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Air pollution from fossil fuels costs USD 8 billion a day

A new study by Greenpeace Southeast Asia and the Centre for Research on Energy and Clean Air shows that air pollution emitted from burning fossil fuels, primarily coal, oil and gas, causes approximately 4.5 million premature deaths worldwide every year.

The study focusses on particulate matter (PM₂.₅), nitrogen dioxide (NO₂) and ozone (O₃), as elevated levels of these pollutants increase the incidence of chronic and acute illnesses and contribute to millions of hospital visits and billions of work days lost due to illness each year, resulting in high costs to our economies, as well as to environmental damage.

Exposure to PM₂.₅and ozone from fossil fuel emissions is responsible for about 7.7 million asthma-related trips to the emergency room each year, while exposure to fine PM₂.₅ alone from burning fossil fuels is estimated to cause 1.8 billion days of sick leave annually.

It is pointed out that air pollution is a major health threat to children, particularly in low-income countries. Globally, air pollution from fossil fuel-related PM₂.₅ is attributed to the death of about 40,000 children before their fifth birthday and to approximately 2 million preterm births each year.

The analysis incorporates recent research that quantifies the contribution of fossil fuel-related emissions to global air pollution levels, and it uses global datasets on levels of PM₂.₅, NO₂, and O₃ to perform health impact assessments and subsequent cost calculations for the year 2018.

Exposure to PM₂.₅ from fossil fuels was found to be responsible for the premature deaths of around 3 million people due to cardiovascular disease, respiratory disease and lung cancer. Moreover, approximately 1 million people die prematurely due to ozone pollution and 500,000 people due to NO₂.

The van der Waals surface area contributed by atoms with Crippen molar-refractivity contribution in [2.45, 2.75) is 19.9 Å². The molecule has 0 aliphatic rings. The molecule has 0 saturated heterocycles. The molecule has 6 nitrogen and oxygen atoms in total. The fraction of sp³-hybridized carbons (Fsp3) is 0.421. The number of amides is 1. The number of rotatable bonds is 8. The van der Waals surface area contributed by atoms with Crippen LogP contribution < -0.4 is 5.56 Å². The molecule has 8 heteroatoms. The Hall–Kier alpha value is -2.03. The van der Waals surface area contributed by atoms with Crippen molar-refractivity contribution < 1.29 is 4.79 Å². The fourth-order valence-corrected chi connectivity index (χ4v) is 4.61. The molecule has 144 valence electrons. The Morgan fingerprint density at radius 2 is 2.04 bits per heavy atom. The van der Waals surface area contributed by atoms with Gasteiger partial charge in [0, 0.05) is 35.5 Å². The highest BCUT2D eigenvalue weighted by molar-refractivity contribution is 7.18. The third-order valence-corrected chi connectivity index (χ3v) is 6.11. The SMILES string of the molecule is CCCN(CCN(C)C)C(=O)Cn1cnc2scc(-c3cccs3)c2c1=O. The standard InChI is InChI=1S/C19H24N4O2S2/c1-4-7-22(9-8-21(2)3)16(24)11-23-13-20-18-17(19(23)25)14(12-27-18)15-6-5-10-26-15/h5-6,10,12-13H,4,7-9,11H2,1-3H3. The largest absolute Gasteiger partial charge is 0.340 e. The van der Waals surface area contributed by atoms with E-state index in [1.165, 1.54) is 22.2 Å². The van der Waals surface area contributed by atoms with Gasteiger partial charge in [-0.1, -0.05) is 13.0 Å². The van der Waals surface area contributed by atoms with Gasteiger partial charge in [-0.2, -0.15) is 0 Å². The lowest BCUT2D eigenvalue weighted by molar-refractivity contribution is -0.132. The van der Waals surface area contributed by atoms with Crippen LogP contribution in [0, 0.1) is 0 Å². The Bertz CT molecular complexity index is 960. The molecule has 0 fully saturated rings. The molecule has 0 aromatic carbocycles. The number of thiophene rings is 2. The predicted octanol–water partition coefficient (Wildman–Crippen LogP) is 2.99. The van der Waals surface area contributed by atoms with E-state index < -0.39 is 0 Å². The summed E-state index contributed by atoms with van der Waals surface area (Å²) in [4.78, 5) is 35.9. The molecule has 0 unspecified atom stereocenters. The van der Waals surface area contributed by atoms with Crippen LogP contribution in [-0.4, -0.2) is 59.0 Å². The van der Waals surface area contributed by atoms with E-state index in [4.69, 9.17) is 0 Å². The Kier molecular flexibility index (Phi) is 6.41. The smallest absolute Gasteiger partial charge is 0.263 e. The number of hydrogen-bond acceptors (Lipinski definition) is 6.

The total economic costs of the health damage are estimated to amount to USD 2,900 billion in 2018, equivalent to USD 8 billion per day. The report has an appendix providing both cost and mortality data country-by-country. When looking at individual countries, China, the US and India bear the highest cost from fossil fuel pollution, at USD 900 bn, 600 bn and 150 bn respectively.

Across the EU, around 400,000 annual premature deaths are attributed to fossil-fuel-related air pollution. Of these, 295,000 are linked to PM₂.₅ exposure, 69,000 to NO₂ and 34,000 to ozone exposure. The overall economic costs for the EU are estimated at more than USD 500 billion. Country-by-country data for EU member states are shown in the table.

The authors of the study argue that the solution is to rapidly phase out the use of fossil fuels, which would simultaneously tackle both the air pollution crisis and the climate emergency, and the report lists some good examples of action taken in the transport and energy sectors.

“This is a problem that we know how to solve,” said Minwoo Son, clean air campaigner at Greenpeace East Asia. “By transitioning to renewable energy sources, phasing out diesel and petrol cars, and building public transport. We need to take into account the real cost of fossil fuels, not just for our rapidly heating planet, but also for our health.”

Christer Ågren

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